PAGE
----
The goal is to get a solid understanding of the project costs. It can be pretty easy to guess, especially if you’re not a cost-conscious individual, but there are a few areas you should be aware of to save time and money: What do you need from your contractor? Do you need subcontractors or a supplier? What services will they provide? Is it all straightforward tasks? Or will you need to involve the architect? Are you working with subcontractors or suppliers, as well? Is there a possibility of saving money with little paperwork? Do you have enough internal resources in place to help with the project? Do you need subcontractors or a supplier? What services will they provide? Is it all straightforward tasks? Or will you need to involve the architect?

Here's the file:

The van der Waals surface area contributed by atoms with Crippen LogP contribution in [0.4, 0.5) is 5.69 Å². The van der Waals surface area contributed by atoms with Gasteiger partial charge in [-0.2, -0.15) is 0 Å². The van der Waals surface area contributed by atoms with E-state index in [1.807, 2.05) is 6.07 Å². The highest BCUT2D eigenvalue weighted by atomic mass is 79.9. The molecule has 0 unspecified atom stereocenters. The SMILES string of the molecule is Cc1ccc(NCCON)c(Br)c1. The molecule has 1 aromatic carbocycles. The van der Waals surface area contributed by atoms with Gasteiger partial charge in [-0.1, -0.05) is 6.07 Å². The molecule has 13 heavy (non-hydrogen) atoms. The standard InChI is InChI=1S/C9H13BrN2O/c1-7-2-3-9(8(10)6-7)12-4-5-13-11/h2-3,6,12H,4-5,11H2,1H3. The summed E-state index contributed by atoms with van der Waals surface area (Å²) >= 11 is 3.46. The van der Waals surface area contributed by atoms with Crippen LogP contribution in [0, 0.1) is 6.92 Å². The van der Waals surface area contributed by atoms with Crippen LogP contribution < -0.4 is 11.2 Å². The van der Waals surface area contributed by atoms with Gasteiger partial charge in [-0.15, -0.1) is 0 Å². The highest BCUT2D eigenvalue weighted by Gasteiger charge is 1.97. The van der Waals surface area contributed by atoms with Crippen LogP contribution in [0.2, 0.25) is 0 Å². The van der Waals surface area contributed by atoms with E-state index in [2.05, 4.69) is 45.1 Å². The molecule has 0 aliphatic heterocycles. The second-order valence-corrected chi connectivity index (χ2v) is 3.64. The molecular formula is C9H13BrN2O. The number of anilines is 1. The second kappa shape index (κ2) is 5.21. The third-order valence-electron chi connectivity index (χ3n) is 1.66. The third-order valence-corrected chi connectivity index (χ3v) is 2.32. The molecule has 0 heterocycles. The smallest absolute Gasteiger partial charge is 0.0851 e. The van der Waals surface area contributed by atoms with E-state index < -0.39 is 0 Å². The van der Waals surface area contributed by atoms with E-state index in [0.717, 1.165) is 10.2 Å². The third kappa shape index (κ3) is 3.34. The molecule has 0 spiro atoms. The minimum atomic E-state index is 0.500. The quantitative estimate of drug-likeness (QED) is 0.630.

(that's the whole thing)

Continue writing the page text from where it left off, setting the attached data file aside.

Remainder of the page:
How to create a project budget

Project budgets are unique in that they aren’t just a document to be printed out and read. It’s a living document that is constantly being reviewed and tweaked. On top of that, budgets are highly subjective. This makes it challenging to use as a “rule of thumb.” But, there are ways to get budgeting wrong and still get it right. This post contains affiliate links. Click here to see my full disclosure policy. Why is it important to get budgeting right? When you’re trying to get a project off the ground, there are a lot of moving parts: the actual project, the contractors, the customers, the budget, the timeline, the vendors, the budget management system, etc. Without a budget, it’s easy to be overwhelmed.

Checklist for creating your project budget